I have been working on converting a topo of my 80ish acres into a minecraft map (unsuccessfully thus far) with the idea to 'build' virtually in the game. (There is an old coal mine, I have a sawmill, I tease that I do minecraft in real life)

I like what you are doing here working on more of the principles as well. There can likely be more 'lessons' wrapped around the concept as well. You going to have some reading of the texts and maybe do some build challenges?

I have noticed that my builds in the game are trending towards permaculture principles - I build in zones and do function stacking and such.   One example is my terraced fields with water harvesting has a strip down the middle where I plant trees. I can chop my trees and harvest the crops and the tree drops get swept down to the item collection along with the crops. (probably the same as your wheat and tree flood farm)  Automatic beehives drop into the collection water streams as well.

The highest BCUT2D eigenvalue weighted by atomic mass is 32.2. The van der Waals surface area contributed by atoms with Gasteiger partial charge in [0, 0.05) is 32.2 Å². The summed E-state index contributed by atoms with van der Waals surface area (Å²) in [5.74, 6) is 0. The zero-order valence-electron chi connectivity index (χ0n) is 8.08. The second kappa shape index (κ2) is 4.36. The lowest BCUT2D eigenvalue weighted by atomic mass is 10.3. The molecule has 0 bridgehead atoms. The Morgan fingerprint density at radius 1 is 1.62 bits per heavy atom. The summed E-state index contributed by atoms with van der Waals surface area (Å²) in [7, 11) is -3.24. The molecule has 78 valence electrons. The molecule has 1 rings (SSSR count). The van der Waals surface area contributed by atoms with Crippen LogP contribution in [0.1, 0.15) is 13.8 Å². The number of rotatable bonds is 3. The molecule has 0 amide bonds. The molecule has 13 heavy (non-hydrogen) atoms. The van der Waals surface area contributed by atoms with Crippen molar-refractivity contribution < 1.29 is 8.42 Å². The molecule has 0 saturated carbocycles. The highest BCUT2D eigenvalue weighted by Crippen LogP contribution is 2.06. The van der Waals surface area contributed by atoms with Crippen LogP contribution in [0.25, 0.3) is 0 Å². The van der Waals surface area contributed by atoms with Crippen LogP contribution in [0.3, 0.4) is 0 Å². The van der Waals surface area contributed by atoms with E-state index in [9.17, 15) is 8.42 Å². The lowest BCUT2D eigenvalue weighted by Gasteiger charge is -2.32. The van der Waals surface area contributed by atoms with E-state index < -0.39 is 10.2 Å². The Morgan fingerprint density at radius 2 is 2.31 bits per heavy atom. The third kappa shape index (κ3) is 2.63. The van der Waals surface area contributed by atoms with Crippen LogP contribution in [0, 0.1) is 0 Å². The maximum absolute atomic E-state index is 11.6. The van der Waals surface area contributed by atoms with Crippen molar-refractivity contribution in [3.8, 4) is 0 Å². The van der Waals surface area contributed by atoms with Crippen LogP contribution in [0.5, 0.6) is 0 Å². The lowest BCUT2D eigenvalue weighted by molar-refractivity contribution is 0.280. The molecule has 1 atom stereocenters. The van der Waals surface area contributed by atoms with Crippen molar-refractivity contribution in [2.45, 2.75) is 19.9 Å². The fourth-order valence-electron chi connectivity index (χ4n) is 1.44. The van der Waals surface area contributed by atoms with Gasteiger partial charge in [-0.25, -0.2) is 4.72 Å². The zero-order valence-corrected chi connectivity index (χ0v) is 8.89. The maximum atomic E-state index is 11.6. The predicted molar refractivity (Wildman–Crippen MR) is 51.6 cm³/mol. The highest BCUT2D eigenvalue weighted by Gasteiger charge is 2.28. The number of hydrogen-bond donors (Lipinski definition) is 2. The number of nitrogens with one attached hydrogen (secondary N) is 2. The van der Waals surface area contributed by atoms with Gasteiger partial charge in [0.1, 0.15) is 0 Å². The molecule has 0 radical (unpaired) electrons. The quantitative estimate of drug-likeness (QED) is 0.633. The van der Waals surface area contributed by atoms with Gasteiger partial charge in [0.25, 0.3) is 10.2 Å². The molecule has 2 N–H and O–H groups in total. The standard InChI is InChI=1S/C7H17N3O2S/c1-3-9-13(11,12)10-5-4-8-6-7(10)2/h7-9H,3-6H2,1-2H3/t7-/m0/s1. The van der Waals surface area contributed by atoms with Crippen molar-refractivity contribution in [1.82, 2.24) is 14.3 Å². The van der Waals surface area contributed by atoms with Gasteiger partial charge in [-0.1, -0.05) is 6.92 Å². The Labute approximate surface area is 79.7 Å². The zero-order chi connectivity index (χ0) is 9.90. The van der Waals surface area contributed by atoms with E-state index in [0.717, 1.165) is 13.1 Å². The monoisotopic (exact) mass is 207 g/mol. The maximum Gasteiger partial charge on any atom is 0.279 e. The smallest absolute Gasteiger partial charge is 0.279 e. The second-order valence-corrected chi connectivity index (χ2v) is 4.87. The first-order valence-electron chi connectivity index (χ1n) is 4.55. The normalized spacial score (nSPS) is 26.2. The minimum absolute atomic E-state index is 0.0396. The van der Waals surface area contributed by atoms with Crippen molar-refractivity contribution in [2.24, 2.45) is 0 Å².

With the new release yesterday, and starting a new world today, I am going to double down on my own permaculture design within my Minecraft builds.
 
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I have a 6-year old computationally inclined child at home right now and I would be VERY interested in something like this. In fact I would probably be playing it myself. As far as I know Skyblock is already in her menu.
 
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Maybe I was overlapping your ideas with this... https://permies.com/t/144293/Davin-planting-planner-app-idea